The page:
Hardware and disk space

General hardware considerations.

The data recovery is sensitive to the hardware quality because the process uses all the components of the system intensively. You need a perfectly functioning system; otherwise the system might crash during the run.

Following are the typical items to check before starting

  • Stop all the overclocking (if somebody still does it these days). Revert to certified parameters at least for the duration of the recovery.
  • Check if the system memory is operating properly. Use Windows Memory Diagnostic to perform the test. If the test fails, fix or replace the appropriate components before starting the recovery, or move the hard drive to a different computer.
  • Make sure the power supply unit provides enough power for all the additional hard drives you may have installed. Also, if the PSU is more than three years old, consider replacing it. You may want to review the article on power supply failure identification and troubleshooting for more details.
  • Avoid overheating. Ensure appropriate ambient air temperature and efficient ventilation. Check that all the fans are actually rotating and the airflow is not obstructed by either cabling or the accumulated dust.

Disk space requirements.

For a read-only recovery, you need enough free space on the known-good storage volume to hold all the recovered files. Also, if the files on a damaged volume were compressed using built-in NTFS compression, you should either ensure that the extracted data is also stored compressed, or factor the compression into your estimation of the disk space requirements for the particular recovery.

If you are planning to fix the volume in-place, consider making an image of it, just for the case. The image requires an amount of free space equal to the size of the volume.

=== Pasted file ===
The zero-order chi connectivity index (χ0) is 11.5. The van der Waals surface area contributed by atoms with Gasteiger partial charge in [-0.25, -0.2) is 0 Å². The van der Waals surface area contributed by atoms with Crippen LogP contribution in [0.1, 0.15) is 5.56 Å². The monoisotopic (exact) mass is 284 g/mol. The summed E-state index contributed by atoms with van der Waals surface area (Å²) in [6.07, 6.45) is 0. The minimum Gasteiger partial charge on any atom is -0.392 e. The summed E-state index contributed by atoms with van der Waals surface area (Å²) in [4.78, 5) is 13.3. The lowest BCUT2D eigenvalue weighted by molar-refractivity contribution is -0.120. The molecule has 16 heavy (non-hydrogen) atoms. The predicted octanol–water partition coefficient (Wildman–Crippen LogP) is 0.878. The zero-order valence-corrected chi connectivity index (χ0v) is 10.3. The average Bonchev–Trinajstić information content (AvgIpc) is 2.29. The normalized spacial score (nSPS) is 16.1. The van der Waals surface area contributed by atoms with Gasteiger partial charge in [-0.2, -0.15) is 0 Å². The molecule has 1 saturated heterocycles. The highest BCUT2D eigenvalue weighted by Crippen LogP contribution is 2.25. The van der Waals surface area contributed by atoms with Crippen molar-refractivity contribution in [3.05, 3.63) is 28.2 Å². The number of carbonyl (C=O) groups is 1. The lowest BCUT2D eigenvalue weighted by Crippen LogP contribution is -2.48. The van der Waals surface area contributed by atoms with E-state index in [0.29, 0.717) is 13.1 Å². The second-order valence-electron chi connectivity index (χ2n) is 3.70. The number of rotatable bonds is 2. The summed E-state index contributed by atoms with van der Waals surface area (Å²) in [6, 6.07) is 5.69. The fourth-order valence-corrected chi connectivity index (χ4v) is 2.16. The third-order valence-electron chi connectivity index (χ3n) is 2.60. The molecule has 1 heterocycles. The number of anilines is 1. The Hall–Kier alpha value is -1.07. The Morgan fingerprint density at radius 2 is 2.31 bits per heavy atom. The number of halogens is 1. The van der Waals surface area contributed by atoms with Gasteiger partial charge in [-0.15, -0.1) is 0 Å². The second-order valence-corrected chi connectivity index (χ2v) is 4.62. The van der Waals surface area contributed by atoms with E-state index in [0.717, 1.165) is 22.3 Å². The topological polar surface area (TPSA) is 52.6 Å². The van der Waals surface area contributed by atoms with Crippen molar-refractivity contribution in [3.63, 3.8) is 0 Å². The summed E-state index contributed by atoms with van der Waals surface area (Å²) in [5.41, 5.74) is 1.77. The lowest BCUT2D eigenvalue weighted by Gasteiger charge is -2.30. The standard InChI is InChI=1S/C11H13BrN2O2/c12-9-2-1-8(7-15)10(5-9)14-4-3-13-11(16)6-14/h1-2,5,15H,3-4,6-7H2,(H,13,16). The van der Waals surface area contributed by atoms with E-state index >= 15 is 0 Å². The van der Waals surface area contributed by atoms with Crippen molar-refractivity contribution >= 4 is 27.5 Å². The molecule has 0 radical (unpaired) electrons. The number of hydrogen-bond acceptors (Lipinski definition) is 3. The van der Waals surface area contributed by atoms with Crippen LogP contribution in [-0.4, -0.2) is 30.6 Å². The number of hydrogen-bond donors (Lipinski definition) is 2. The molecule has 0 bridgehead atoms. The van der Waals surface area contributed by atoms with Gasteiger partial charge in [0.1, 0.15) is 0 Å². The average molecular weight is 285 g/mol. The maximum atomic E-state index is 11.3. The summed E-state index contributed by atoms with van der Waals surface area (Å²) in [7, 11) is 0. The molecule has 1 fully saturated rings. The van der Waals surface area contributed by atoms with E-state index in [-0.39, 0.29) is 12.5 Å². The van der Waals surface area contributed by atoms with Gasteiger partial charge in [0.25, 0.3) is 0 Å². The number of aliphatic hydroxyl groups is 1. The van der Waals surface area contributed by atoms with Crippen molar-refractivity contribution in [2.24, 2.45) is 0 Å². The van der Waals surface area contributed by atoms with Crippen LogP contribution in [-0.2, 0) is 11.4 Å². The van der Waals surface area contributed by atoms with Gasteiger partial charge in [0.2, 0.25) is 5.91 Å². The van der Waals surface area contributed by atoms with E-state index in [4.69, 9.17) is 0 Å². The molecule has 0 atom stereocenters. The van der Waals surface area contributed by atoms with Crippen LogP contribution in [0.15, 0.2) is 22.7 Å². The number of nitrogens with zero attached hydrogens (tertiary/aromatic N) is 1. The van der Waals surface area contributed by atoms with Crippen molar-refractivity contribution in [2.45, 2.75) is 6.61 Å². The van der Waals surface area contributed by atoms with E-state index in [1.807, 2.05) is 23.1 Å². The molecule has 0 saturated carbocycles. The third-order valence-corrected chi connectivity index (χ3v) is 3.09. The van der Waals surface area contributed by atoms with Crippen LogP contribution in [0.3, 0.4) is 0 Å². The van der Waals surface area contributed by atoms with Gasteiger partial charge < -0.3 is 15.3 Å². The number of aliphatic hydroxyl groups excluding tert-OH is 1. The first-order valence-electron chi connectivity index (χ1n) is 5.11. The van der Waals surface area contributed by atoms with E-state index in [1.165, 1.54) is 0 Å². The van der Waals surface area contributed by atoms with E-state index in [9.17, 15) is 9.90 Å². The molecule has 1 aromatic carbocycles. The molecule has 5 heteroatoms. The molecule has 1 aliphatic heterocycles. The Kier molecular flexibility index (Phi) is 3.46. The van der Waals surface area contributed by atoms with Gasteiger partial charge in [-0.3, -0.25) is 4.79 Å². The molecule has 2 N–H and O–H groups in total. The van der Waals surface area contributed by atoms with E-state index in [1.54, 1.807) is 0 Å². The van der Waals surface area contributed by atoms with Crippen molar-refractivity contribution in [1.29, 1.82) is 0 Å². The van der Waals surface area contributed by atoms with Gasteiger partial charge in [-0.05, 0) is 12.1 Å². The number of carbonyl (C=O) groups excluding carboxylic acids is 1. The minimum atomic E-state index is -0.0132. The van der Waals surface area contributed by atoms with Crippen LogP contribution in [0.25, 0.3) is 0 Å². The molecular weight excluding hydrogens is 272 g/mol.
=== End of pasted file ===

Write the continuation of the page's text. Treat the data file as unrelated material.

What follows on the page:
When dealing with the RAID, the worst case requirement is to have an available space twice the size of the original array. This covers possible need to unroll the array into the continuous disk image before starting read-only recovery. In this case, you need to hold both the unrolled image (same size as the array) and the recovered files at the same time.

When choosing the storage to hold the recovered data, keep transfer speeds in mind. A directly-connected hard disk (e.g. SATA) is the best choice, and an USB hard drive is the second best option. Offloading recovered data over the Gigabit Ethernet network is still acceptable, but 100 MBit is too slow for most of the usual data recovery scenarios. Do not use WiFi networks to transfer recovered data because they are too slow and lack reliability under continuous load.

During the read-only recovery run it is possible to extract more data than you originally had on the drive. This is because multiple versions of the same file may be restored, and also because of the imperfectness of the recovery process. It is thus reasonable to plan for slightly larger storage than anticipated.

Continue to Performing a data recovery.